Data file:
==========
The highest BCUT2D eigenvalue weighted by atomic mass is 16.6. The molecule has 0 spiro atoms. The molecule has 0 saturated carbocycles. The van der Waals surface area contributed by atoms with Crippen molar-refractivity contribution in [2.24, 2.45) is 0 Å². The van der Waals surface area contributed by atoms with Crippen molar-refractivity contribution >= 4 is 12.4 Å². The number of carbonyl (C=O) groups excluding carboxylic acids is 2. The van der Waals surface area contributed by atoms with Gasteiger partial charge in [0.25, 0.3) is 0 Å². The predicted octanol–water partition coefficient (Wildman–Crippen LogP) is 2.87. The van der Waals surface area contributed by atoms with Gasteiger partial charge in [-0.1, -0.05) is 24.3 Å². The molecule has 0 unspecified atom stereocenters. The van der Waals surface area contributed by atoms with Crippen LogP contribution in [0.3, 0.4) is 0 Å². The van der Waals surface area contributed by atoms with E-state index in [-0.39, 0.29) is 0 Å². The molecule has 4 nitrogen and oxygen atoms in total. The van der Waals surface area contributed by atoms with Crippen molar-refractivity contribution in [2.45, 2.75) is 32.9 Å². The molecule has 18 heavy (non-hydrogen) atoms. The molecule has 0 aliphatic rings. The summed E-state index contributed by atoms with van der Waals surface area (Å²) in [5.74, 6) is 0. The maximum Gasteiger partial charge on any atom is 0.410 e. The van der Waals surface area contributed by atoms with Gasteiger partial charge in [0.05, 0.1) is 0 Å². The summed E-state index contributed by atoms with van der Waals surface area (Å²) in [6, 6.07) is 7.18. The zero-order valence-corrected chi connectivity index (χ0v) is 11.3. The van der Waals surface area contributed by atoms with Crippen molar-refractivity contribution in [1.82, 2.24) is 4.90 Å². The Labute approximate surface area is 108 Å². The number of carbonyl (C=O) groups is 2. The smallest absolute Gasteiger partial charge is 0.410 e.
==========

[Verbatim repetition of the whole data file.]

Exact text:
The highest BCUT2D eigenvalue weighted by atomic mass is 16.6. The molecule has 0 spiro atoms. The molecule has 0 saturated carbocycles. The van der Waals surface area contributed by atoms with Crippen molar-refractivity contribution in [2.24, 2.45) is 0 Å². The van der Waals surface area contributed by atoms with Crippen molar-refractivity contribution >= 4 is 12.4 Å². The number of carbonyl (C=O) groups excluding carboxylic acids is 2. The van der Waals surface area contributed by atoms with Gasteiger partial charge in [0.25, 0.3) is 0 Å². The predicted octanol–water partition coefficient (Wildman–Crippen LogP) is 2.87. The van der Waals surface area contributed by atoms with Gasteiger partial charge in [-0.1, -0.05) is 24.3 Å². The molecule has 0 unspecified atom stereocenters. The van der Waals surface area contributed by atoms with Crippen LogP contribution in [0.3, 0.4) is 0 Å². The van der Waals surface area contributed by atoms with E-state index in [-0.39, 0.29) is 0 Å². The molecule has 4 nitrogen and oxygen atoms in total. The van der Waals surface area contributed by atoms with Crippen molar-refractivity contribution in [2.45, 2.75) is 32.9 Å². The molecule has 18 heavy (non-hydrogen) atoms. The molecule has 0 aliphatic rings. The summed E-state index contributed by atoms with van der Waals surface area (Å²) in [5.74, 6) is 0. The maximum Gasteiger partial charge on any atom is 0.410 e. The van der Waals surface area contributed by atoms with Gasteiger partial charge in [0.05, 0.1) is 0 Å². The summed E-state index contributed by atoms with van der Waals surface area (Å²) in [6, 6.07) is 7.18. The zero-order valence-corrected chi connectivity index (χ0v) is 11.3. The van der Waals surface area contributed by atoms with Crippen molar-refractivity contribution in [1.82, 2.24) is 4.90 Å². The Labute approximate surface area is 108 Å². The number of carbonyl (C=O) groups is 2. The smallest absolute Gasteiger partial charge is 0.410 e.